There’s nothing quite like reading on a crowded airplane while trying not to let your seatmate see tears running down your face.
When Breath Becomes Air is a memoir of a Paul, a neurosurgeon at Stanford. He was diagnosed with terminal lung cancer at age 36 and wrote an op-ed in the New York Times called How Long Do I Have Left? that went viral. I heard about both the article and the book from his sister-in-law, Joanna Godard, the blogger behind Cup of Jo, who mentioned them both as they were published.
Paul wrote When Breath Becomes Air about facing his own death and it was published last week, ten months after he died.
when breath becomes air by paul kalanithi
From his early years, he was interested in death and mortality, the meaning of life, human morality, and how those play out for people through the ages and all over the world. He did an undergrad degree at Stanford with degrees in English and Biology, as two different ways to think about life and went on to get a master’s in English. And then, as he was finishing up that degree, he decided to go into medicine where he could see first-hand life and death and their intersection.
He went to med school at Yale, where he met his wife Lucy, and then together they went back to Stanford for residency. He worked his way to the top of neurosurgery – one of the most demanding fields of medicine – and then, in his last of seven years of residency, was diagnosed with terminal lung cancer. “Death,” he says, “so familiar to me in my work, was now paying a personal visit.”
Suddenly, he’s on the other side of the doctor-patient relationship and he has to confront the realities of mortality. Of course, one of the terrible truths about cancer (and most terminal diseases) is that while you know death is on the horizon, you don’t know how far away it is. Do you have months? A year? Five years? Ten? And what are you going to do with that time? Of course, all of us know what we’re eventually going to die, but we don’t really live with that knowledge in a tangible way as we make decisions. We all assume we’re going to live to be 80 or 90. He describes it, “my state of knowledge was the same, but my ability to make lunch plans had been shot to hell.”
Paul had planned to become a surgeon-scientist but he doesn’t have enough time left to really do the kind of scientific research he was interested in – the timelines are just too long for the years he has left. He’d always wanted to write a book, but planned to do that after his medical career was over. At first he goes back to surgery but as his cancer progresses, he decides that’s not how he wants to spend his remaining time and instead dedicates the last year of his life to writing this book about facing his own death.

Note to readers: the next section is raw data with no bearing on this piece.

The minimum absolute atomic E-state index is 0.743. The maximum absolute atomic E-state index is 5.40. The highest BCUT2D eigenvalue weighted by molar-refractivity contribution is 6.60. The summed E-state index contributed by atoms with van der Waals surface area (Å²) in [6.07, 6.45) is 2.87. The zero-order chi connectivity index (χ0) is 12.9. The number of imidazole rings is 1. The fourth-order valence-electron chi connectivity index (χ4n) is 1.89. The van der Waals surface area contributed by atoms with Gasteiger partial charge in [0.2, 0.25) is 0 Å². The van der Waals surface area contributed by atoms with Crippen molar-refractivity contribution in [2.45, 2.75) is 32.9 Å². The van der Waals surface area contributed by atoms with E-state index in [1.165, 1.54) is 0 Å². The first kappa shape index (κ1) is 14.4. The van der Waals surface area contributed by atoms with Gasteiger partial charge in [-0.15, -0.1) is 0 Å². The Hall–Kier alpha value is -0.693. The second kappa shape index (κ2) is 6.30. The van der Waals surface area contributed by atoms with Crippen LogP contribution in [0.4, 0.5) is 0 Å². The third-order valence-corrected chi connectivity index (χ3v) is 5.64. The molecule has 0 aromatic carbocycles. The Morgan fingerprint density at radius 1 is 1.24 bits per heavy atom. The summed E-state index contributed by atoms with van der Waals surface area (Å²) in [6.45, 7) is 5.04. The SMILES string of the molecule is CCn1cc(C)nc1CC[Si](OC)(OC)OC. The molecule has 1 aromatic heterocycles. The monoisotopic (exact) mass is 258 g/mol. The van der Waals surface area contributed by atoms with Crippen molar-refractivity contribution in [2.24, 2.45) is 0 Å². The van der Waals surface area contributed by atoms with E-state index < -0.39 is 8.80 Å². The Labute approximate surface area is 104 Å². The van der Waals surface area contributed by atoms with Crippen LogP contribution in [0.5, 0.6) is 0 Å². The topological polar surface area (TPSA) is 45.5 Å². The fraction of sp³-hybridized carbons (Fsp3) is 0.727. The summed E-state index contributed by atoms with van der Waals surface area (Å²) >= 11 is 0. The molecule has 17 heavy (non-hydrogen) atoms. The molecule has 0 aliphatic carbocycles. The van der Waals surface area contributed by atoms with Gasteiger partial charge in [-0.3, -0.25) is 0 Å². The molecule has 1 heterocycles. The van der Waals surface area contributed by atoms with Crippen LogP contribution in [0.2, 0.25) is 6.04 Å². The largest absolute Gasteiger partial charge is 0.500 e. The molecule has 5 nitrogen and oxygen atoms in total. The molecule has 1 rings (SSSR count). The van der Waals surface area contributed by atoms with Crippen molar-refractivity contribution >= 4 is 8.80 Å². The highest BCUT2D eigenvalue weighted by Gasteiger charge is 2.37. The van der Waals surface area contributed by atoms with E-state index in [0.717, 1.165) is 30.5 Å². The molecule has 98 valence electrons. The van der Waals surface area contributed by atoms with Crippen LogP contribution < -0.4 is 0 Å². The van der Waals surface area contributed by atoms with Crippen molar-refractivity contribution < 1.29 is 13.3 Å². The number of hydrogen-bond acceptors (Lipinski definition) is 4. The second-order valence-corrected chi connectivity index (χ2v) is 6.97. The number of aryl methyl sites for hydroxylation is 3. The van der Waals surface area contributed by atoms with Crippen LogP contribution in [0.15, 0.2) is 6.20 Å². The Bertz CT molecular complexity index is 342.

He and Lucy also decide they want to have a child together before he dies, and their daughter, Cady, is born eight months before Paul dies. At the end of the book, he writes directly to her, the most important thing he wants her to know about their briefly overlapping lives:
When you come to one of the many moments in life where you must give an account of yourself, provide a ledger of what you have been, and done, and meant to the world, do not, I pray, discount that you filled a dying man’s days with a sated joy, a joy unknown to me in all my prior years, a joy that does not hunger for more and more but rests, satisfied.
While this book is basically going to break your heart right in half, it’s also surprisingly funny. Talking about his first experience in labor and delivery he says, “An Anne Geddes photo this was not.” Listening to a doctor describe making the tough decision about delivering twin babies at 23 weeks and 6 days: “What a call to make. In my life, had I ever made a decision harder than choosing between a French dip and a Reuben?” After his diagnosis, he wrote a friend, “The good news is that I’ve already outlived two Brontes, Keats, and Stephen Crane. The bad news is that I haven’t written anything.”
Paul died last March, with this book not quite completed – the book deal came through only three months before he passed away – and his wife Lucy writes the epilogue and fulfilled his wish to have it published.
I tend to be a little hesitant about books that are described as having beautiful writing (doesn’t that sometimes seem to be code for, “no plot and also very long and wordy?” I know; I’m a weak reader) but there seems to be no other words to describe When Breath Becomes Air.
There’s no doubt that this was written by someone who loved literature and had spent much of his life engaging with the best writers in the English language. He references many books, poetry, and great authors, and it adds an extra layer to his own really extraordinary writing. But it never feels forced or heavy-handed or like he’s trying to be the next great American author. It’s a completely engaging story of his life and experiences, that happens to be beautifully written. It’d be a perfect book to pair with Being Mortal and would make a phenomenal book club choice.
Check back in December, and I’m almost positive that When Breath Becomes Air will be in my top 10 for 2016 – it’s hard to imagine that I’ll read ten books that are better than this one. Frankly, there might not be any.